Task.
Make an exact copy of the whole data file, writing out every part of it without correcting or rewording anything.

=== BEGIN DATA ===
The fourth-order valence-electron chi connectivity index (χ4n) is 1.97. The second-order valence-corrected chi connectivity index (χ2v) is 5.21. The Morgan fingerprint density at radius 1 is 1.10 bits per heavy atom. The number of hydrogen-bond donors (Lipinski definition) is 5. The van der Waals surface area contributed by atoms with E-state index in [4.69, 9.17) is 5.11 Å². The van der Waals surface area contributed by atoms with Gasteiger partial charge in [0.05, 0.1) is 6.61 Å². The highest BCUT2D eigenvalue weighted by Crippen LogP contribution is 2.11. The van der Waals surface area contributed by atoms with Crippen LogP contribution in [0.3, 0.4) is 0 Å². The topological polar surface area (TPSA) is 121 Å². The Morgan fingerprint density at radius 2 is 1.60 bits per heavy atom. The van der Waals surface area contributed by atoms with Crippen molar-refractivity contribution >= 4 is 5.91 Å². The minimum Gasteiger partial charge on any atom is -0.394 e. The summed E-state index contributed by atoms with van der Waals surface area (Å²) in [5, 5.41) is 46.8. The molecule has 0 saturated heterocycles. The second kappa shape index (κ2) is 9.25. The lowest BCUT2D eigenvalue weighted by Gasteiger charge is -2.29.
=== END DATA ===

The fourth-order valence-electron chi connectivity index (χ4n) is 1.97. The second-order valence-corrected chi connectivity index (χ2v) is 5.21. The Morgan fingerprint density at radius 1 is 1.10 bits per heavy atom. The number of hydrogen-bond donors (Lipinski definition) is 5. The van der Waals surface area contributed by atoms with E-state index in [4.69, 9.17) is 5.11 Å². The van der Waals surface area contributed by atoms with Gasteiger partial charge in [0.05, 0.1) is 6.61 Å². The highest BCUT2D eigenvalue weighted by Crippen LogP contribution is 2.11. The van der Waals surface area contributed by atoms with Crippen LogP contribution in [0.3, 0.4) is 0 Å². The topological polar surface area (TPSA) is 121 Å². The Morgan fingerprint density at radius 2 is 1.60 bits per heavy atom. The van der Waals surface area contributed by atoms with Crippen molar-refractivity contribution >= 4 is 5.91 Å². The minimum Gasteiger partial charge on any atom is -0.394 e. The summed E-state index contributed by atoms with van der Waals surface area (Å²) in [5, 5.41) is 46.8. The molecule has 0 saturated heterocycles. The second kappa shape index (κ2) is 9.25. The lowest BCUT2D eigenvalue weighted by Gasteiger charge is -2.29.